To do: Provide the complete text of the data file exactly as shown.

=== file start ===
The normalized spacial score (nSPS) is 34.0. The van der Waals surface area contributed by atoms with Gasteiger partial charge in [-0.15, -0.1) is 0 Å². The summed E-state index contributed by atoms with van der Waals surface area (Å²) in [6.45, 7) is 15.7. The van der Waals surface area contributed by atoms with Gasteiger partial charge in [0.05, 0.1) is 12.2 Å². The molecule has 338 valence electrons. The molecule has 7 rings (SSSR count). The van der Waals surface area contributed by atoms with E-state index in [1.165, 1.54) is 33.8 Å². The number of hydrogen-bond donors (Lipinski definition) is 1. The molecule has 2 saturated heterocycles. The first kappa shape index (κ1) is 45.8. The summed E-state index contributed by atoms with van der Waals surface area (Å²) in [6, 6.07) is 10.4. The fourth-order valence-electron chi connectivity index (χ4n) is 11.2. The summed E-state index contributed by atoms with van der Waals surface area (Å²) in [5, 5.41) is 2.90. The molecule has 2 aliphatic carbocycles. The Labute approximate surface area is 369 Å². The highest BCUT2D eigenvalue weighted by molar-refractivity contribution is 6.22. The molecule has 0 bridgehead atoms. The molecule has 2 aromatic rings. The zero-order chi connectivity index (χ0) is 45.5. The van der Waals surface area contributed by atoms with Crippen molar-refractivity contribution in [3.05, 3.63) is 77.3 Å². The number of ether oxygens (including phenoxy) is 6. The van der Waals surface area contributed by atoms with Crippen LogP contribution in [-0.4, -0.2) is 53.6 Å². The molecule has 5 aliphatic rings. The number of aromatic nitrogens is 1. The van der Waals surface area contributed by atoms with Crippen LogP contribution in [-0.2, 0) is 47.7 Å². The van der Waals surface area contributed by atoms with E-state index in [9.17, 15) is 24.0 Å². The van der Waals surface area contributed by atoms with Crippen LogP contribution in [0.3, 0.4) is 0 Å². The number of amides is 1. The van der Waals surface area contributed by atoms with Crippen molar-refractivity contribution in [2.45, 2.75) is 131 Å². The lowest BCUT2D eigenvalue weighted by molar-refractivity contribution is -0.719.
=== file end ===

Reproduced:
The normalized spacial score (nSPS) is 34.0. The van der Waals surface area contributed by atoms with Gasteiger partial charge in [-0.15, -0.1) is 0 Å². The summed E-state index contributed by atoms with van der Waals surface area (Å²) in [6.45, 7) is 15.7. The van der Waals surface area contributed by atoms with Gasteiger partial charge in [0.05, 0.1) is 12.2 Å². The molecule has 338 valence electrons. The molecule has 7 rings (SSSR count). The van der Waals surface area contributed by atoms with E-state index in [1.165, 1.54) is 33.8 Å². The number of hydrogen-bond donors (Lipinski definition) is 1. The molecule has 2 saturated heterocycles. The first kappa shape index (κ1) is 45.8. The summed E-state index contributed by atoms with van der Waals surface area (Å²) in [6, 6.07) is 10.4. The fourth-order valence-electron chi connectivity index (χ4n) is 11.2. The summed E-state index contributed by atoms with van der Waals surface area (Å²) in [5, 5.41) is 2.90. The molecule has 2 aliphatic carbocycles. The Labute approximate surface area is 369 Å². The highest BCUT2D eigenvalue weighted by molar-refractivity contribution is 6.22. The molecule has 0 bridgehead atoms. The molecule has 2 aromatic rings. The zero-order chi connectivity index (χ0) is 45.5. The van der Waals surface area contributed by atoms with Crippen molar-refractivity contribution in [3.05, 3.63) is 77.3 Å². The number of ether oxygens (including phenoxy) is 6. The van der Waals surface area contributed by atoms with Crippen LogP contribution in [-0.4, -0.2) is 53.6 Å². The molecule has 5 aliphatic rings. The number of aromatic nitrogens is 1. The van der Waals surface area contributed by atoms with Crippen LogP contribution in [-0.2, 0) is 47.7 Å². The van der Waals surface area contributed by atoms with E-state index in [9.17, 15) is 24.0 Å². The van der Waals surface area contributed by atoms with Crippen LogP contribution in [0.3, 0.4) is 0 Å². The number of amides is 1. The van der Waals surface area contributed by atoms with Crippen molar-refractivity contribution in [2.45, 2.75) is 131 Å². The lowest BCUT2D eigenvalue weighted by molar-refractivity contribution is -0.719.